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The hammer throw is a track-and-field event in which a 7.3-kg ball (the “hammer”), starting from rest, is whirled around in a circle several times and released. It then moves upward on the familiar curvingpath of projectile motion. In one throw, the hammer is given a speed of 29 m/s. For comparison, a .22 caliber bullet has a mass of 2.6 g and, starting from rest, exits the barrel of a gun at a speed of 410 m/s. Determine the work done to launch the motion of (a) the hammer and (b) the bullet.

a. $=3.07 \times 10^{3} J$b. $=218 J$

Physics 101 Mechanics

Chapter 6

Work and Energy

Work

Kinetic Energy

University of Michigan - Ann Arbor

Simon Fraser University

Hope College

University of Sheffield

Lectures

03:47

In physics, the kinetic energy of an object is the energy which it possesses due to its motion. It is defined as the work needed to accelerate a body of a given mass from rest to its stated velocity. Having gained this energy during its acceleration, the body maintains this kinetic energy unless its speed changes. The same amount of work is done by the body in decelerating from its current speed to a state of rest. The kinetic energy of a rotating object is the sum of the kinetic energies of the object's parts.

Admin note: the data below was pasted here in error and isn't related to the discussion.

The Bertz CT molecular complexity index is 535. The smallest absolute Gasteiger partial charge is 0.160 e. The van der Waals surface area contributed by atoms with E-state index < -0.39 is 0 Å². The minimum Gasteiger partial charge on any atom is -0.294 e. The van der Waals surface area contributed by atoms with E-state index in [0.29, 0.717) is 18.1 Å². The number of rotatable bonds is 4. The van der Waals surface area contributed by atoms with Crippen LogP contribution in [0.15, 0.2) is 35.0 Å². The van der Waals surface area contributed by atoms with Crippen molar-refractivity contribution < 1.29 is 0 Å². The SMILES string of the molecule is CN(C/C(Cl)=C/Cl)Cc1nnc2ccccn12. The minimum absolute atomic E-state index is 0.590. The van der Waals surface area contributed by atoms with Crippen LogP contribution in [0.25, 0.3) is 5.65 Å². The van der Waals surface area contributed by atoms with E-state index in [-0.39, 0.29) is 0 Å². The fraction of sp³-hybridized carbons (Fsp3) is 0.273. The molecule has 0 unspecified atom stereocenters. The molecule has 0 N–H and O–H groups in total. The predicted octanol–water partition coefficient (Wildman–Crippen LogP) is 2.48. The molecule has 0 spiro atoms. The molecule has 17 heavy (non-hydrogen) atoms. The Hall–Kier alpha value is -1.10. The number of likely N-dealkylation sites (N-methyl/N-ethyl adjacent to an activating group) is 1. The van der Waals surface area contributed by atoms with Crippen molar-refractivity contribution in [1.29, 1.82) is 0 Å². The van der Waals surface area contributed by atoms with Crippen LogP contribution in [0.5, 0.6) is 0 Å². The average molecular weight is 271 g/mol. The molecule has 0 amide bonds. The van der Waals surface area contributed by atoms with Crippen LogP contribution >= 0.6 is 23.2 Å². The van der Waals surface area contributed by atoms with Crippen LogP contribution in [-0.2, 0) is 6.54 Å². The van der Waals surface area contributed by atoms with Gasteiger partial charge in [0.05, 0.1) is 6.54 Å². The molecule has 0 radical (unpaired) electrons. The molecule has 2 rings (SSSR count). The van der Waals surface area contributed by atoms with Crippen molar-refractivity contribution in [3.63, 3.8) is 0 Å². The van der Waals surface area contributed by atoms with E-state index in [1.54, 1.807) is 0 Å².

02:08

In physics, work is the transfer of energy by a force acting through a distance. The "work" of a force F on an object that it pushes is defined as the product of the force and the distance through which it moves the object. For example, if a force of 10 newtons (N) acts through a distance of 2 meters (m), then doing 10 joules (J) of work on that object requires exerting a force of 10 N for 2 m. Work is a scalar quantity, meaning that it can be described by a single number-for example, if a force of 3 newtons acts through a distance of 2 meters, then the work done is 6 joules. Work is due to a force acting on a point that is stationary-that is, a point where the force is applied does not move. By Newton's third law, the force of the reaction is equal and opposite to the force of the action, so the point where the force is applied does work on the person applying the force. In the example above, the force of the person pushing the block is 3 N. The force of the block on the person is also 3 N. The difference between the two forces is the work done on the block by the person, which can be calculated as the force of the block times the distance through which it moves, or 3 N × 2 m = 6 J.

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so we will use the idea that work is equal to Delta K. So in part A, we're talking about the hammer. So work would be equal to 1/2 m times V squared minus V initial squared or be not squared and the pass off the hammer, a 7.3 kilograms. The final speed off the hammer is 29 lida per second squared, so meter per second and then the initial speed A zero. So the work done on the hammer comes out to be 0.3 points. You're seven times 10 to the power. Three jewels are talking about the bullet. Same concept. Work is equal to 1/2 em B squared minus. We not squared. And now the mass off the bullet is just 2.6 grams. But we have to change that two kilograms or divide by 1000 and the final speed off the bullet is 410 meter per second, and the initial speed is zero. And when you saw that, it comes out as 218 Julie

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